Something happens in a major way twice each year for farmers. For anyone who raises crops — whether to market them or to use them for livestock feed, which is what all our crops are used for — the beginning and end of planting and harvest are major milestones in the year. These milestones are accompanied by a gambit of emotions, ranging from stress and uncertainty to accomplishment and satisfaction.
In about one week’s time each spring and fall, every farmer gets the itch to start in on the next phase of fieldwork. It seems like everyone plays the waiting game and tries to be patient for the optimal conditions, but the minute one farmer is spotted planting, chopping or combining, all bets are off.
I grew up watching my dad talk to neighbors about getting a jump on the next crop-related task. On the steps outside our church, he would check in with other farming friends to see if they had started planting their corn yet; or, on drives to visit relatives, he would watch for people starting to cut the next crop of hay, chop silage, or pull the combines out of the shed to begin harvest.
While everyone’s weather conditions, soil types, seed choices, crop goals, available labor, storage options, and so much more vary greatly, farmers are no exception to peer pressure and the human nature of comparing ourselves to others.
This comparative tendency is a bit of a double-edged sword, in my opinion. On one hand, it’s helpful to watch and take note of how others are doing things in a competitive market, allowing for potential growth and learning opportunities. However, while it’s nice to have a gauge for comparing where we’re at, peer pressure in the farming world can be costly. Maybe we jump on the planting bandwagon too early and get a hard freeze that sets us back, or perhaps we start harvest too quickly, affecting the quality or yield of our crop. Regardless of the consequences (whether being positive or negative), I can’t deny that peer pressure regarding field work is definitely a reality.Last week, we started chopping corn to fill three bunker silos to feed our dairy cattle throughout the coming year. About one week before we started, my dad and brother had the oh-so-familiar itch to get in the field as they watched and heard of neighbors beginning to chop their own fields. Day after day, the debate ensued as to whether we should start chopping or hold off until things dried out more. We finally came to a point when my dad and brother could agree it was dry enough to go for it, and I could see the relief as we fell into our chopping rhythm. Certainty and daily purpose have since filled the space where hesitation and stress were just a week ago.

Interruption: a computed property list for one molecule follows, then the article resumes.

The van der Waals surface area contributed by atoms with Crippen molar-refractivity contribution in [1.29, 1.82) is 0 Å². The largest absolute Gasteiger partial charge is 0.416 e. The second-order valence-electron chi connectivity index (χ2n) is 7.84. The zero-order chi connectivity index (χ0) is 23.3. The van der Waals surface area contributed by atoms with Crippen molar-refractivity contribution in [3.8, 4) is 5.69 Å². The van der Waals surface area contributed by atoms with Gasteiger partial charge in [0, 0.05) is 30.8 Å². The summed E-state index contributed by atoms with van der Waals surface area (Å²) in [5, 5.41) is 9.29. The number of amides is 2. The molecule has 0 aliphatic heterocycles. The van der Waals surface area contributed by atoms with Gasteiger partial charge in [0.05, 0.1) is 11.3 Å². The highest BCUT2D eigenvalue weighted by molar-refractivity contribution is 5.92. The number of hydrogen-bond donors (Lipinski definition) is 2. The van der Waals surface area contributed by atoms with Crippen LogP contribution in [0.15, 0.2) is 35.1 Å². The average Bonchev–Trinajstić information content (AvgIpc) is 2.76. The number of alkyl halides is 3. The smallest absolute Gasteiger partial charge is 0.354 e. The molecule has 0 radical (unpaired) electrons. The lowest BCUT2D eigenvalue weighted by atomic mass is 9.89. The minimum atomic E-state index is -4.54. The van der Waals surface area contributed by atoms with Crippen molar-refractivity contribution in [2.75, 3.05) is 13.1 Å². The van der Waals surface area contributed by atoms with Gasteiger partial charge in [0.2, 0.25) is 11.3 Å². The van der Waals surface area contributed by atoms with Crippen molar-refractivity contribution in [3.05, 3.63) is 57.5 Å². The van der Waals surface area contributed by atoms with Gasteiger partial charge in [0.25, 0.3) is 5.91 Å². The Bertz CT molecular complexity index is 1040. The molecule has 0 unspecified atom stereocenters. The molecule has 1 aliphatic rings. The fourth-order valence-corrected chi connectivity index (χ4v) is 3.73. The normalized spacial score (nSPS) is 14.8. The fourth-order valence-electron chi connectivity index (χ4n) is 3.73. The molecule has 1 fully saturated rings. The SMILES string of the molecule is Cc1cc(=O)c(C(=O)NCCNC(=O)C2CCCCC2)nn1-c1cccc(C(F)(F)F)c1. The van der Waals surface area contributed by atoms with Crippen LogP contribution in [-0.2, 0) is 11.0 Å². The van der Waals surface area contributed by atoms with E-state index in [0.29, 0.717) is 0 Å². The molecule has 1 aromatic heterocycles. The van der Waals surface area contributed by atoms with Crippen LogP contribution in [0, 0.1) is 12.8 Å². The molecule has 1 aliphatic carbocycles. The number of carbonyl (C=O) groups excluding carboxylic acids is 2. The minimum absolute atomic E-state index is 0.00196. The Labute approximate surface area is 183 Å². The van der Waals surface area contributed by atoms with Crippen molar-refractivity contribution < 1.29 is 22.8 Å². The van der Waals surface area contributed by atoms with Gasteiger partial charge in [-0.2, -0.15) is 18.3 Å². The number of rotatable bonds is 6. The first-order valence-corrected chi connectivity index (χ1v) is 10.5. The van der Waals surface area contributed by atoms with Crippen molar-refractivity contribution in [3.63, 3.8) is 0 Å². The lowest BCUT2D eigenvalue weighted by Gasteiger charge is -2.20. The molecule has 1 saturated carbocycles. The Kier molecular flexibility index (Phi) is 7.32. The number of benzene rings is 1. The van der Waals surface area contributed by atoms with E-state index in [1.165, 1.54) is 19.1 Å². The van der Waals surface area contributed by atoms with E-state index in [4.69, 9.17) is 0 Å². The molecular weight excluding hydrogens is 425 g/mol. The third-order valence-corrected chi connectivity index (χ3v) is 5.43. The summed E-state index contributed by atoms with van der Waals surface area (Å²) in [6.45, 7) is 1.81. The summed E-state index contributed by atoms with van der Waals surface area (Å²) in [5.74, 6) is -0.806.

Soon, we’ll go through the same debate and rollercoaster of emotions as we attempt to perfectly time combining corn, cutting final crops of hay, and harvesting our sorghum. And, as we work on 2021 harvest and look toward 2022 planting, there is no doubt that fieldwork peer pressure will continue to come and go as we try to navigate Mother Nature’s unpredictable weather obstacles and season changes. But, in true farmer nature, we will do the absolute best we can with what we have to produce quality food for our communities and our livestock.
The author dairy farms with her parents and brother near Hawkeye, Iowa. The family milks approximately 300 head of grade Holstein cows at Windsor Valley Dairy LLC — split half and half between a double-eight parallel milking parlor and four robotic milking units. In the spring of 2020, Molly decided to take a leap and fully embrace her love for the industry by returning full time to her family’s dairy.